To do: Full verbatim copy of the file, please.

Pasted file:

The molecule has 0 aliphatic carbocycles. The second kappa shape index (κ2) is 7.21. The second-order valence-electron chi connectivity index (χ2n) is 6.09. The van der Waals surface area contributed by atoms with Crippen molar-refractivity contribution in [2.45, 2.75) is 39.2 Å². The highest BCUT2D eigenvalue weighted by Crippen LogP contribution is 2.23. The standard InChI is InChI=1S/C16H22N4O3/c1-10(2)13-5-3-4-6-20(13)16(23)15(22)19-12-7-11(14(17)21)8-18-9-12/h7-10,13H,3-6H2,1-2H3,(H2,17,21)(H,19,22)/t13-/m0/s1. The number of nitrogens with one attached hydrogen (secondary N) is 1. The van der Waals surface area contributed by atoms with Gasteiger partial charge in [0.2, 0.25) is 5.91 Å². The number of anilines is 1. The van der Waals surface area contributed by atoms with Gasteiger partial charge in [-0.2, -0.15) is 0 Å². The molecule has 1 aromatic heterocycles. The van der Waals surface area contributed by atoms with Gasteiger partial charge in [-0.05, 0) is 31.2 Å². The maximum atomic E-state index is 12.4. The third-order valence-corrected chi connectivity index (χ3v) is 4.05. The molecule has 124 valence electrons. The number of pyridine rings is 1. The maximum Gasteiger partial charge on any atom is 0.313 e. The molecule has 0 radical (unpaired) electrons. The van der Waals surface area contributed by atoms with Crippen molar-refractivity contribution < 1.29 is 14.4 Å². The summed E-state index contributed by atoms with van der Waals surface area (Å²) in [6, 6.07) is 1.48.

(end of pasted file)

The molecule has 0 aliphatic carbocycles. The second kappa shape index (κ2) is 7.21. The second-order valence-electron chi connectivity index (χ2n) is 6.09. The van der Waals surface area contributed by atoms with Crippen molar-refractivity contribution in [2.45, 2.75) is 39.2 Å². The highest BCUT2D eigenvalue weighted by Crippen LogP contribution is 2.23. The standard InChI is InChI=1S/C16H22N4O3/c1-10(2)13-5-3-4-6-20(13)16(23)15(22)19-12-7-11(14(17)21)8-18-9-12/h7-10,13H,3-6H2,1-2H3,(H2,17,21)(H,19,22)/t13-/m0/s1. The number of nitrogens with one attached hydrogen (secondary N) is 1. The van der Waals surface area contributed by atoms with Gasteiger partial charge in [0.2, 0.25) is 5.91 Å². The number of anilines is 1. The van der Waals surface area contributed by atoms with Gasteiger partial charge in [-0.2, -0.15) is 0 Å². The molecule has 1 aromatic heterocycles. The van der Waals surface area contributed by atoms with Gasteiger partial charge in [-0.05, 0) is 31.2 Å². The maximum atomic E-state index is 12.4. The third-order valence-corrected chi connectivity index (χ3v) is 4.05. The molecule has 124 valence electrons. The number of pyridine rings is 1. The maximum Gasteiger partial charge on any atom is 0.313 e. The molecule has 0 radical (unpaired) electrons. The van der Waals surface area contributed by atoms with Crippen molar-refractivity contribution < 1.29 is 14.4 Å². The summed E-state index contributed by atoms with van der Waals surface area (Å²) in [6, 6.07) is 1.48.